Wisconsin’s standing as one of college football’s best teams took a big hit on Saturday, but this week’s game should still be viewed as the toughest test of the season to date for Ohio State.
After winning their first six games of the season, including four games in which they prevented their opponents from scoring a single point, the Badgers suffered a stunning 24-23 loss this past weekend to Illinois, which had lost four straight games and went into Saturday’s game as a 30.5-point underdog.
That result certainly makes Wisconsin look beatable, especially on the road, but it doesn’t change the fact that the Badgers will be the best team Ohio State has played this year, if their first six games were any indication.
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Wisconsin won its first six games of the season by an average margin of more than 37 points, and its defense ranks statistically as the best in the country. The Badgers also have one of college football’s elite running backs, while their passing offense this season has been one of their best of the decade.
In Five Things to Know, we take our first look at why the Badgers still aren’t a team the Buckeyes can afford to take lightly, and what else you should know about Ohio State’s upcoming adversary.
The Nation’s Top-Ranked Defense
Ohio State’s defense currently ranks second nationally in points allowed per game (8), yards allowed per game (229) and yards allowed per play (3.57), but that’s still not enough to be the top-ranked defense in this week’s matchup.
Even after giving up 24 points on 315 yards and 5.63 yards per play to Illinois – all the most the Badgers have allowed this season – Wisconsin still leads the entire Football Bowl Subdivision in all three of those categories with only 7.6 points and 193.9 yards allowed per game and 3.43 yards allowed per play.
Wisconsin did not allow more than 15 points in any of its first six games of the year, and pitched shutouts in its win over South Florida, Central Michigan, Kent State and Michigan State. The Badgers also held each of their first six opponents under 300 yards; in the four shutouts, they did not allow more than 157 yards or 2.92 yards per play.
Wisconsin was the first FBS team to record four shutouts in its first six games since Oklahoma accomplished that feat in 1967.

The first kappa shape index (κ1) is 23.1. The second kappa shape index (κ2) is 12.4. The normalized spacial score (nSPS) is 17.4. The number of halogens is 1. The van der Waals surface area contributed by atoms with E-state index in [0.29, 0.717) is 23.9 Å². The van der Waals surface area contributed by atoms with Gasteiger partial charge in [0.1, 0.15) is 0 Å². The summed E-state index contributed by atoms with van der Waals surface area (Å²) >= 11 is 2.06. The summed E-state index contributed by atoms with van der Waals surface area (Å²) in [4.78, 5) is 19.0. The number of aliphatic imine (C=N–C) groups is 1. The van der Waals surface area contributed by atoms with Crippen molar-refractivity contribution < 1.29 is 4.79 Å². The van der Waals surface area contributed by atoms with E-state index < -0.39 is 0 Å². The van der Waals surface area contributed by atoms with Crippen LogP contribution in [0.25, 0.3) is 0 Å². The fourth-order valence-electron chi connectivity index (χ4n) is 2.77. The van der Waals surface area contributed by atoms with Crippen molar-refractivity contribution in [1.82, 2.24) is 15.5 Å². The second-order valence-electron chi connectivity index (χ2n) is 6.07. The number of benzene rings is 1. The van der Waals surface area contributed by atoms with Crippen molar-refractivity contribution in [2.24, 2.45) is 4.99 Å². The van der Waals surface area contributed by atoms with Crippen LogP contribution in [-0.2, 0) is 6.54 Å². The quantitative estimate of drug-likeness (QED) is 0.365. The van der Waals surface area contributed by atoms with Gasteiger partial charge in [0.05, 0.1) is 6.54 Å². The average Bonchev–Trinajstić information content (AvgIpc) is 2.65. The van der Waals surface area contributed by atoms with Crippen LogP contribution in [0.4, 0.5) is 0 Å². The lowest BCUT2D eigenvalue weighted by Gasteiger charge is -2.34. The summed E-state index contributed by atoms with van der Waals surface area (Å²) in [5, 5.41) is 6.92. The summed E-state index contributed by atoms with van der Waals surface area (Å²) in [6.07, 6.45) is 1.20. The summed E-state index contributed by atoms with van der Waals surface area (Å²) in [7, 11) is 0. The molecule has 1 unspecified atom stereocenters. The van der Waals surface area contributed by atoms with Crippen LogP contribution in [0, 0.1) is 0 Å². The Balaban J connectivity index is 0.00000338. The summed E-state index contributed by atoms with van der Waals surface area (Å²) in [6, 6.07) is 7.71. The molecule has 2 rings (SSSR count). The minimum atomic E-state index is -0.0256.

In addition to keeping points off the board for its opponents, Wisconsin’s defense has also produced points of its own. The Badgers have scored four defensive touchdowns (two on interception returns, two on fumble returns) this season, which ranks as the second-most among all FBS teams this year behind only Missouri.
Wisconsin’s defense is led by the linebacker trio of Chris Orr, Jack Sanborn and Zack Baun, who have all been highly productive this year. Sanborn leads the Badgers with 40 total tackles, Orr has 38 tackles and leads the team with eight sacks and Baun has 30 tackles and leads the team with 11 tackles for loss. Safety Eric Burrell has been the Badgers’ top playmaker in the secondary, with 18 tackles, two interceptions and a forced fumble, while defensive end Matt Henningsen has two of the Badgers’ defensive touchdowns, both on fumble recoveries.
All of that said, Ohio State’s offense is substantially better than any that Wisconsin has faced so far this year. While the Buckeyes currently rank in the top five nationally in points scored per game, yards gained per game and yards gained per play, none of the Badgers’ first seven opponents rank in the top 50 in any of those categories.
The Nation’s Most Consistently Productive Running Back
No collegiate running back has been more consistently productive since the start of the 2017 season than Jonathan Taylor, who has been the star of Wisconsin’s offense since he was a true freshman.
In his freshman season in 2017, Taylor burst on the scene by rushing for 1,977 yards – the third-most in the FBS that year – and 13 touchdowns. He was named the Big Ten Freshman of the Year, a first-team all-conference performer and a second-team All-American.
Last season as a sophomore, Taylor went even bigger, rushing for 2,197 yards – enough to lead all FBS players – and 16 touchdowns. He won the Doak Walker Award as college football’s best running back and was a unanimous first-team All-American.
Through Wisconsin’s first seven games this season, Taylor ranks third in the FBS with 957 rushing yards and is tied for the national lead with 15 rushing touchdowns.
In the first 34 games of his Wisconsin career, Taylor has rushed for more than 100 yards in 28 of them. His least productive of his collegiate career to date, though, came against Ohio State in the 2017 Big Ten Championship Game, when the Buckeyes held him to just 41 yards on 15 carries.